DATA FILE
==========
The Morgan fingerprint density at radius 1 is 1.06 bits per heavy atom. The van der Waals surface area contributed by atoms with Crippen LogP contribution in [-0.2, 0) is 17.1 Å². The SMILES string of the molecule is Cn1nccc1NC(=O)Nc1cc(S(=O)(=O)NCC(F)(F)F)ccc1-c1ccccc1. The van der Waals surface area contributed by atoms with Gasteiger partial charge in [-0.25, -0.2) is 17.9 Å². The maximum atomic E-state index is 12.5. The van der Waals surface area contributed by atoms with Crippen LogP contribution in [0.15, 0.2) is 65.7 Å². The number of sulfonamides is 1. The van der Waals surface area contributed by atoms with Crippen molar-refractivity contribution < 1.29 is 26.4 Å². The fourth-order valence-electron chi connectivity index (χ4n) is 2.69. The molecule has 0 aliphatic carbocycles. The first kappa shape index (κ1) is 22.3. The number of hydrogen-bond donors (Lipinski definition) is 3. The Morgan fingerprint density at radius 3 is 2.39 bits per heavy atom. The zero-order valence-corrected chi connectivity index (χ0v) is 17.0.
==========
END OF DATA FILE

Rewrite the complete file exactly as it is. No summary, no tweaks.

The Morgan fingerprint density at radius 1 is 1.06 bits per heavy atom. The van der Waals surface area contributed by atoms with Crippen LogP contribution in [-0.2, 0) is 17.1 Å². The SMILES string of the molecule is Cn1nccc1NC(=O)Nc1cc(S(=O)(=O)NCC(F)(F)F)ccc1-c1ccccc1. The van der Waals surface area contributed by atoms with Gasteiger partial charge in [-0.25, -0.2) is 17.9 Å². The maximum atomic E-state index is 12.5. The van der Waals surface area contributed by atoms with Crippen LogP contribution in [0.15, 0.2) is 65.7 Å². The number of sulfonamides is 1. The van der Waals surface area contributed by atoms with Crippen molar-refractivity contribution < 1.29 is 26.4 Å². The fourth-order valence-electron chi connectivity index (χ4n) is 2.69. The molecule has 0 aliphatic carbocycles. The first kappa shape index (κ1) is 22.3. The number of hydrogen-bond donors (Lipinski definition) is 3. The Morgan fingerprint density at radius 3 is 2.39 bits per heavy atom. The zero-order valence-corrected chi connectivity index (χ0v) is 17.0.